“That’s what I’m talking about!” bellowed Teddy.  He added: “You can tell we like to drink, huh?”

I suspected, however, that by “culture” he meant something a little more than a “one-eyed dog” and “yonder kinfolk,” “bellies full of beer” and “possums in sacks” (the next two stanzas of Mel McDaniel’s often re-released 1981 hit “Louisiana Saturday Night“).  Teddy smiled and added, “When people came from Newfoundland–that’s where the Cajuns came from–and got down to the south, they were starving.  So the first person who decided to catch and cook a bunch of crawfish for his family–that’s when Cajun culture was born.  We depend on ourselves and each other.  That’s our heart and soul.  So it doesn’t matter if the federal government sends us assistance.  We’re going to get out of this.”

Bryan chimed in–“The enemy of excellence is complacency”–as he held up his Hyundai wristband (he owns a dealership) that said “No negativity allowed.”  Mary photobombed.  More drinking ensued, even as everyone started packing up to go to dinner.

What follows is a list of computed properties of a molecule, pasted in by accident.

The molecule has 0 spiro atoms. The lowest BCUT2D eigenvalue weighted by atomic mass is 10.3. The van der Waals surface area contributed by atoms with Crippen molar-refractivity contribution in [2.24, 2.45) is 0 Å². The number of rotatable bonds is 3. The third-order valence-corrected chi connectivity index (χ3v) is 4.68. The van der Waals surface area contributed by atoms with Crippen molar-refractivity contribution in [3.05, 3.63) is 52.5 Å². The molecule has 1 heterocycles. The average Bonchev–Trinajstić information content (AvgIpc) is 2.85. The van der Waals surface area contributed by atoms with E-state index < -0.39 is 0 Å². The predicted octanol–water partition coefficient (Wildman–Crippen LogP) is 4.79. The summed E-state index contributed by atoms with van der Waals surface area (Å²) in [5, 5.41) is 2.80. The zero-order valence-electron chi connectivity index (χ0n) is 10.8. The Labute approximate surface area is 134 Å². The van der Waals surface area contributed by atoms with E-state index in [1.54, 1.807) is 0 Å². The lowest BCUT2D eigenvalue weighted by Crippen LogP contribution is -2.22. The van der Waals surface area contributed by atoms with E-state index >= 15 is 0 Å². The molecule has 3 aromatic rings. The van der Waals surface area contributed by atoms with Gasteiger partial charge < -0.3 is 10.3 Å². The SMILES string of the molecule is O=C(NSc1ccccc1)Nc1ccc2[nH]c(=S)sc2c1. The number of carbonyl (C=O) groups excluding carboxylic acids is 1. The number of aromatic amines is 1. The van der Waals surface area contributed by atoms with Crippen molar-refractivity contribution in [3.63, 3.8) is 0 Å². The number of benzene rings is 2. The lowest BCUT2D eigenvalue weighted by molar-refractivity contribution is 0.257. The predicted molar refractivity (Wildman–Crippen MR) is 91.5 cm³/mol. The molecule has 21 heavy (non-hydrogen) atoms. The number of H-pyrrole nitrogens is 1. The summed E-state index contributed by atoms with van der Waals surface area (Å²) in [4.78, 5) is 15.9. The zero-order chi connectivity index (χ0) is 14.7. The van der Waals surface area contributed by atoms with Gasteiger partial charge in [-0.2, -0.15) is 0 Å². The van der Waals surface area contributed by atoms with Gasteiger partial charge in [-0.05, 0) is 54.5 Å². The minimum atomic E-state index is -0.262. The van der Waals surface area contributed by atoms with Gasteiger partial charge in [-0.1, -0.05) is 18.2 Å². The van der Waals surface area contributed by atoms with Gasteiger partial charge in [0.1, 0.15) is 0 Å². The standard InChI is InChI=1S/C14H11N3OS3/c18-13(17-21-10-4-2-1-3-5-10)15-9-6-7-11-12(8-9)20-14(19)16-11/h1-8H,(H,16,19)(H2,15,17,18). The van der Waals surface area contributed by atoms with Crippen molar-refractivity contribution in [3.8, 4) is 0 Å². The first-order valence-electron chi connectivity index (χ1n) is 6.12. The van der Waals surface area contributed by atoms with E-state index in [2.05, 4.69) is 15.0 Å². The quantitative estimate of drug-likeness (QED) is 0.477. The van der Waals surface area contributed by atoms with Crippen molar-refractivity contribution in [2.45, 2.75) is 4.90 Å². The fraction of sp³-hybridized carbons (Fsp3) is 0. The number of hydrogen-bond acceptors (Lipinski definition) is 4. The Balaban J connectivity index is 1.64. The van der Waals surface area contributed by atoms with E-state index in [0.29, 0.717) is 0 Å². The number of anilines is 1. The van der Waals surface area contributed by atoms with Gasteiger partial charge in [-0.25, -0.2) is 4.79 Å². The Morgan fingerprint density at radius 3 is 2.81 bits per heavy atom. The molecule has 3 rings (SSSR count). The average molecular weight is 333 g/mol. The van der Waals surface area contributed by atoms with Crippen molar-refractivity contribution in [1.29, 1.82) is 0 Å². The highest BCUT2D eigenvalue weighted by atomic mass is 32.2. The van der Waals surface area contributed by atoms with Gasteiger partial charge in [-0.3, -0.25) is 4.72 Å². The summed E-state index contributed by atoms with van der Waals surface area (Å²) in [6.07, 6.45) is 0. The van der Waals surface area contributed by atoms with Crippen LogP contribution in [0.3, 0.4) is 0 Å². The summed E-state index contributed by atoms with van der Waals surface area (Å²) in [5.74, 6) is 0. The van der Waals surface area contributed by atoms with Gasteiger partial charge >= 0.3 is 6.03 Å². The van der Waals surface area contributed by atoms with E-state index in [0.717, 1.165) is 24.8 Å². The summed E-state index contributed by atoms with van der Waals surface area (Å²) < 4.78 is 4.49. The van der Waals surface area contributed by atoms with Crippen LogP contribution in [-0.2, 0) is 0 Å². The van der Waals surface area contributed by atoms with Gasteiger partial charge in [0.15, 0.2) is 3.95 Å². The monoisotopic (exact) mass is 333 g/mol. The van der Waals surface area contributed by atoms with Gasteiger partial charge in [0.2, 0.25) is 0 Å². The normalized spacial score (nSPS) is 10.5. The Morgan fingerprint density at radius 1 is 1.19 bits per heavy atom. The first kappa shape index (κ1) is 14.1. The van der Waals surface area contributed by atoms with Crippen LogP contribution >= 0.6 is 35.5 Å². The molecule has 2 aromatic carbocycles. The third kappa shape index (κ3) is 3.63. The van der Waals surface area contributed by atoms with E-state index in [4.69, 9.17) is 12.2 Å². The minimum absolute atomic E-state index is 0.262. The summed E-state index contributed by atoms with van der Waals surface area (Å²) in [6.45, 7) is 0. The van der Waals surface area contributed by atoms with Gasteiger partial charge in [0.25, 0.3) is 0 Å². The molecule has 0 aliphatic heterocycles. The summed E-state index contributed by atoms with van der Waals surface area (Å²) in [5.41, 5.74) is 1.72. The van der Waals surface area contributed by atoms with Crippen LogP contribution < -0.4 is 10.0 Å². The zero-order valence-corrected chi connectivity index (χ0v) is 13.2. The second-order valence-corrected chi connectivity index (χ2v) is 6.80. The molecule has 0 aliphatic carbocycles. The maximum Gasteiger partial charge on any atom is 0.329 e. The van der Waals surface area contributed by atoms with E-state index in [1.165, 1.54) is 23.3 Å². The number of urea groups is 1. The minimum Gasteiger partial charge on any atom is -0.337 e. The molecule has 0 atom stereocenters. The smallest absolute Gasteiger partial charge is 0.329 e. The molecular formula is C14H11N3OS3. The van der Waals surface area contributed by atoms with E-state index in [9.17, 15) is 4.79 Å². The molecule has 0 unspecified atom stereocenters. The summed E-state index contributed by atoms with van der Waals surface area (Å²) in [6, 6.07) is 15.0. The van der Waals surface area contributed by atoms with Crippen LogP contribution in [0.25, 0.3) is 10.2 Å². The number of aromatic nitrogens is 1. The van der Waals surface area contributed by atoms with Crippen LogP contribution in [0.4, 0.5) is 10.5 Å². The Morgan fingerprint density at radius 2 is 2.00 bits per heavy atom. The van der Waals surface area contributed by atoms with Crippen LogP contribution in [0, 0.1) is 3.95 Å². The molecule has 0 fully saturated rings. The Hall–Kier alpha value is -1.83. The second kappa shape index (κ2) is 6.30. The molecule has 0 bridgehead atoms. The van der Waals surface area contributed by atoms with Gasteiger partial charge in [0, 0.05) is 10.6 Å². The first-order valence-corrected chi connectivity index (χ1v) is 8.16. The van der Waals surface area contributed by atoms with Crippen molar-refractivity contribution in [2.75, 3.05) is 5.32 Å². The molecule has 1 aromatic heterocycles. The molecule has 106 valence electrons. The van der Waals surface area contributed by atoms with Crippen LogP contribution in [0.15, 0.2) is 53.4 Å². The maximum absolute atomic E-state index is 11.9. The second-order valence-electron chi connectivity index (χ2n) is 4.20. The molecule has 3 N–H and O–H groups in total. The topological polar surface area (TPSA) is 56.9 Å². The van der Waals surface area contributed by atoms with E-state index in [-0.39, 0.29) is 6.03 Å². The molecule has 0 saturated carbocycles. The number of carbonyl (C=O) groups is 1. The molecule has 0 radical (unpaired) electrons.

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Before I left, amid handshakes (and many high fives and hugs from non-complacent Bryan), Karen and Mary pulled me in and told me a secret: “The ‘U’ in Louisiana stands for ‘I will help you first,’ and the ‘I’ stands for ‘I‘ll take care of myself later.’  Make sure you write that down.”

What about the ‘O’?  Mary had a quick response: “The ‘O’?  How about ‘You always owe someone something to give.'”

I told them I thought they were making that up.  “Of course we’re making that up!  But it’s true, too.”

I think that if I ever visit Baton Rouge, I just may believe that lie, too.

 

 

 

 

 

 

 

 

NOTE: 10 percent of September 2-3 food and beverage sales in the Lobby Lounge and in Blu was donated to the Red Cross Louisiana Flood Relief Fund.